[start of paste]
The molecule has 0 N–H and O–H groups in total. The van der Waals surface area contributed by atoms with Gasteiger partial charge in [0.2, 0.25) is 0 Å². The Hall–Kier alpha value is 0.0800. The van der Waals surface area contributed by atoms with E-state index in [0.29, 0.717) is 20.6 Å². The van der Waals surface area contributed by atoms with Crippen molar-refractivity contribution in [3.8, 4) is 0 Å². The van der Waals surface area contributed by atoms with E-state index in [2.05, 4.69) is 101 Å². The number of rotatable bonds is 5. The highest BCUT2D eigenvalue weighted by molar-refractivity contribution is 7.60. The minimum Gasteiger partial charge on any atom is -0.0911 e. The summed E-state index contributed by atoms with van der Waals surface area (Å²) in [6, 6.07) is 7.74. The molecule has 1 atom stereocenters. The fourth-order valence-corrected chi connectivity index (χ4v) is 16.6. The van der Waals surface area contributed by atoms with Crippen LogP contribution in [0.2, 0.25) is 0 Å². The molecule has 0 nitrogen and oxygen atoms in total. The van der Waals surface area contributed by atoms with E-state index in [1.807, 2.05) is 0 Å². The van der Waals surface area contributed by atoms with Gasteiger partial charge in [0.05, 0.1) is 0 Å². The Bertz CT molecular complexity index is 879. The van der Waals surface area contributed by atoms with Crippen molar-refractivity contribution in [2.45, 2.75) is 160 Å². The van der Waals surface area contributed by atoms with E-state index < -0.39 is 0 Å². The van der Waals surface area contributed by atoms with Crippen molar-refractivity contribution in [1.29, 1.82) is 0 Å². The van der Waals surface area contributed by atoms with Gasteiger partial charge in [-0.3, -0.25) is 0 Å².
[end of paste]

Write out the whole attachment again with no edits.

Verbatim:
The molecule has 0 N–H and O–H groups in total. The van der Waals surface area contributed by atoms with Gasteiger partial charge in [0.2, 0.25) is 0 Å². The Hall–Kier alpha value is 0.0800. The van der Waals surface area contributed by atoms with E-state index in [0.29, 0.717) is 20.6 Å². The van der Waals surface area contributed by atoms with Crippen molar-refractivity contribution in [3.8, 4) is 0 Å². The van der Waals surface area contributed by atoms with E-state index in [2.05, 4.69) is 101 Å². The number of rotatable bonds is 5. The highest BCUT2D eigenvalue weighted by molar-refractivity contribution is 7.60. The minimum Gasteiger partial charge on any atom is -0.0911 e. The summed E-state index contributed by atoms with van der Waals surface area (Å²) in [6, 6.07) is 7.74. The molecule has 1 atom stereocenters. The fourth-order valence-corrected chi connectivity index (χ4v) is 16.6. The van der Waals surface area contributed by atoms with Crippen LogP contribution in [0.2, 0.25) is 0 Å². The molecule has 0 nitrogen and oxygen atoms in total. The van der Waals surface area contributed by atoms with E-state index in [1.807, 2.05) is 0 Å². The van der Waals surface area contributed by atoms with Gasteiger partial charge in [0.05, 0.1) is 0 Å². The Bertz CT molecular complexity index is 879. The van der Waals surface area contributed by atoms with Crippen molar-refractivity contribution in [2.45, 2.75) is 160 Å². The van der Waals surface area contributed by atoms with E-state index < -0.39 is 0 Å². The van der Waals surface area contributed by atoms with Crippen molar-refractivity contribution in [1.29, 1.82) is 0 Å². The van der Waals surface area contributed by atoms with Gasteiger partial charge in [-0.3, -0.25) is 0 Å².